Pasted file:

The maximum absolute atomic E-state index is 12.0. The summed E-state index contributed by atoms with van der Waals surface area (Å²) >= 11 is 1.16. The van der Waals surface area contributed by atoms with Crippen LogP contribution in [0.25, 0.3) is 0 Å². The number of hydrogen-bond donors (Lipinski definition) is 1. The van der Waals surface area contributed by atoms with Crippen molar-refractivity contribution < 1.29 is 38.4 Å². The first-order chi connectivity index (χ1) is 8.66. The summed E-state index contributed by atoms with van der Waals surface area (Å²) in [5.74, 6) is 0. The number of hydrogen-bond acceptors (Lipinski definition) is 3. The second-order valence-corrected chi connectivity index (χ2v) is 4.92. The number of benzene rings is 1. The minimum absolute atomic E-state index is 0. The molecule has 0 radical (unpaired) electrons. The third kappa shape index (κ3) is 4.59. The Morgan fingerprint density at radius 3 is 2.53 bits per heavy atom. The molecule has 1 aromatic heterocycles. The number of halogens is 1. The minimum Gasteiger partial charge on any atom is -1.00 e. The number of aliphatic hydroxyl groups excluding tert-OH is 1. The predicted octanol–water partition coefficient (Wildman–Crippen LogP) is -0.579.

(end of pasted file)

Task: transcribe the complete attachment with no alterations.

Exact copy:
The maximum absolute atomic E-state index is 12.0. The summed E-state index contributed by atoms with van der Waals surface area (Å²) >= 11 is 1.16. The van der Waals surface area contributed by atoms with Crippen LogP contribution in [0.25, 0.3) is 0 Å². The number of hydrogen-bond donors (Lipinski definition) is 1. The van der Waals surface area contributed by atoms with Crippen molar-refractivity contribution < 1.29 is 38.4 Å². The first-order chi connectivity index (χ1) is 8.66. The summed E-state index contributed by atoms with van der Waals surface area (Å²) in [5.74, 6) is 0. The number of hydrogen-bond acceptors (Lipinski definition) is 3. The second-order valence-corrected chi connectivity index (χ2v) is 4.92. The number of benzene rings is 1. The minimum absolute atomic E-state index is 0. The molecule has 0 radical (unpaired) electrons. The third kappa shape index (κ3) is 4.59. The Morgan fingerprint density at radius 3 is 2.53 bits per heavy atom. The molecule has 1 aromatic heterocycles. The number of halogens is 1. The minimum Gasteiger partial charge on any atom is -1.00 e. The number of aliphatic hydroxyl groups excluding tert-OH is 1. The predicted octanol–water partition coefficient (Wildman–Crippen LogP) is -0.579.